If you’re someone who enjoys hiking and running, then you may have thought about going for a run on hiking trails. This can lead many to wonder if they can run in the hiking boots they would normally wear for hiking the trail.
Yes, you can run in hiking boots. However, it’s not a great idea to do so. Over long distances, this can put unnecessary stress on your joints. It will also cause wear on your hiking boots you wouldn’t get from walking.
When manufacturers develop specialist footwear, such as hiking boots, they are looking to ensure that it is ideal for the purpose. If we use it for purposes other than their intended one, it will likely be fine for a short while before it will start causing problems. These problems can both to yourself and to the boots themselves.
The areas where the design may cause issues for you while running include:
- The ankle support of your hiking boot
- The stiffness of the sole of the boot
- The different rubbing patterns from running vs. walking
If you’re interested in getting more out of your hiking boots, you may also be interested in our article on whether you can wear your hiking boots every day?
Let’s have a deeper look into some of those issues
Ankle Support While Running
One of the reasons we wear hiking boots when we’re out on a trail is that they provide ankle support. While this is beneficial for when you’re walking along, it has both pros and cons when being used for running.
In the same way hiking boots provide support for your ankles to prevent you from rolling your ankle during hiking, they do the same during a run. They will not be as effective in preventing you from rolling your ankle as you’ll be moving with more momentum than if you were hiking.
The ankle support works in hiking boots by building support slightly up your leg and having some level of resistance coming down from the top points of contact. This resistance will mean that your ankles and feet will not be able to move in the same way they would if you were running in trainers. While this shouldn’t be an issue for a short run over a prolonged run, this is likely to put strains on your joints and muscles that are not ideal for your body and may result in you injuring yourself.
More Likely To Get Blisters From Running In Hiking Boots
While your hiking boots may fit perfectly for hiking, the motions and impacts of a casual hike along the trail, running will cause your boots to rub in different ways.
This rubbing can result in you developing blisters on your feet, which everyone wants to avoid.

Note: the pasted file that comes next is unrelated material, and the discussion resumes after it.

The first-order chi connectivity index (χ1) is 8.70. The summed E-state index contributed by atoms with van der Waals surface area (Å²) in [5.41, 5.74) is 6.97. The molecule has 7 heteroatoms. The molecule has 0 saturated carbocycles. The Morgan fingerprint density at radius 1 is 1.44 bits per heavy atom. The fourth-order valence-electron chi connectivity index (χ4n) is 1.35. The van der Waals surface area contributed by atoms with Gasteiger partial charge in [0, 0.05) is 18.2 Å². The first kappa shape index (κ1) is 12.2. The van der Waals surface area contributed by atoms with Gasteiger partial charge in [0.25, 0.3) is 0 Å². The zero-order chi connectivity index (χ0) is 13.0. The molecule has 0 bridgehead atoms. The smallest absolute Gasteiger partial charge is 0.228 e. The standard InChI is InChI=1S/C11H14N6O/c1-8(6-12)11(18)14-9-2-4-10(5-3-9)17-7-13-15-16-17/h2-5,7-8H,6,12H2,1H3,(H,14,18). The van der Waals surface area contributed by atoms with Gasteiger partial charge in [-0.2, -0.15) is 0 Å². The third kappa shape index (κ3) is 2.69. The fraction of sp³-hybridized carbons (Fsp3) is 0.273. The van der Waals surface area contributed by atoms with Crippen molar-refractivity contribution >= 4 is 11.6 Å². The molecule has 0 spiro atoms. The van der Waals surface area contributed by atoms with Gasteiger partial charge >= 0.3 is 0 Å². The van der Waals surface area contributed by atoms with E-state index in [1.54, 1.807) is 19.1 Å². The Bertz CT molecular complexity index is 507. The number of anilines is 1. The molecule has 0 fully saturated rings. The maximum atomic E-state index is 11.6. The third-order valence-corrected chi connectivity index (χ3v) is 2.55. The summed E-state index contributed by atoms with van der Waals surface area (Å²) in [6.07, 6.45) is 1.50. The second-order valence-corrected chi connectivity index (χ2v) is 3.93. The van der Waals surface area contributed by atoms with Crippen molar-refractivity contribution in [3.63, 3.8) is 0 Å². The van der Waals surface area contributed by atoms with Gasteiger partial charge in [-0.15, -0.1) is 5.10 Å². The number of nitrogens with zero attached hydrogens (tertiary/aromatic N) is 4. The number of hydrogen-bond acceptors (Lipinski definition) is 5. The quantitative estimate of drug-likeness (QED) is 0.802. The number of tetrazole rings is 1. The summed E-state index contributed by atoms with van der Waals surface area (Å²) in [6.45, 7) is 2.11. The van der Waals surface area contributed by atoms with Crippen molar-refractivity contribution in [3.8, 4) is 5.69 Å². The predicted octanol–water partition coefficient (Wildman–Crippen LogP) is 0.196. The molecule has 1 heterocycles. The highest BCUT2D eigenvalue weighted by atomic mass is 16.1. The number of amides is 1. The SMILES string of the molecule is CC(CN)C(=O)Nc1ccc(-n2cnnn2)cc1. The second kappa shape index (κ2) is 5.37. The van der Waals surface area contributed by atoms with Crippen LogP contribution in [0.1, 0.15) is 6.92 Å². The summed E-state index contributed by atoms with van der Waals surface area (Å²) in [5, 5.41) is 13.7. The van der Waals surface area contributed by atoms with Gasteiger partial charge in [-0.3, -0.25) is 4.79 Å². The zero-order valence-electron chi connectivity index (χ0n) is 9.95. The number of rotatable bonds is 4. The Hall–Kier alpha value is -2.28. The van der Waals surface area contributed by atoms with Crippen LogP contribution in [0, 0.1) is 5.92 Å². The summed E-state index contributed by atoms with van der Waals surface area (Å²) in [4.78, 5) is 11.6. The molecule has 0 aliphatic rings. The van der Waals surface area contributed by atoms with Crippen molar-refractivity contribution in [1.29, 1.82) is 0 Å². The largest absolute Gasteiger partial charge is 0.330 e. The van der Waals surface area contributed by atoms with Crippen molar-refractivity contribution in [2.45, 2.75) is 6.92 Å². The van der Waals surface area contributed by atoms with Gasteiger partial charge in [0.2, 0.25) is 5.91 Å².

While it is possible to make changes to hiking boot fitting or things like the socks you’re wearing to help prevent blisters from running in hiking boots, you should think about whether it would be better to choose something better suited to the job.
Can You Run On Pavement In Hiking Boots?
How about running on the pavement in our hiking boots? Is that any better?
Yes, you can run on pavements in hiking boots, but in addition to messing with your running gait, it can also cause damage to your hiking boots faster than just running in them.
One good example is the lugs on the soles of your boots. These provide you with additional grip when walking across soft ground such as grass by digging into the dirt. This can mean that they are more likely to get damaged when running on surfaces that they weren’t designed for.
Usually, this means significantly faster wear of the lugs, but in extreme cases, the smaller lugs can tear off the boot’s soles. This is rare but can lead to small holes in your boots, and carrying out repairs to your hiking boot soles are possible but not ideal if you can avoid them.
Alternative To Running In Hiking Boots: Trail Running Shoes
If you’re looking to go running the trail, then looking at trail running shoes will be a far superior option for footwear.
Trail running shoes will tend to be lighter than hiking boots, usually weighing 1-2 lbs, compared with hiking boots, which very quickly can exceed 2lbs. This lighter weight helps with your running over longer distances, where every extra bit of weight will slow you down.
An advantage to trail running shoes over hiking boots is that they will usually dry a lot quicker, whether from running through a stream or just your sweat. This is because trail running shoes will tend to be made of a more mesh-like material, meaning there can be more airflow through them when you let them dry.
Do you run in hiking boots? Do you find the support provided worth the additional wear and tear worth it? Then let us know in the comments below.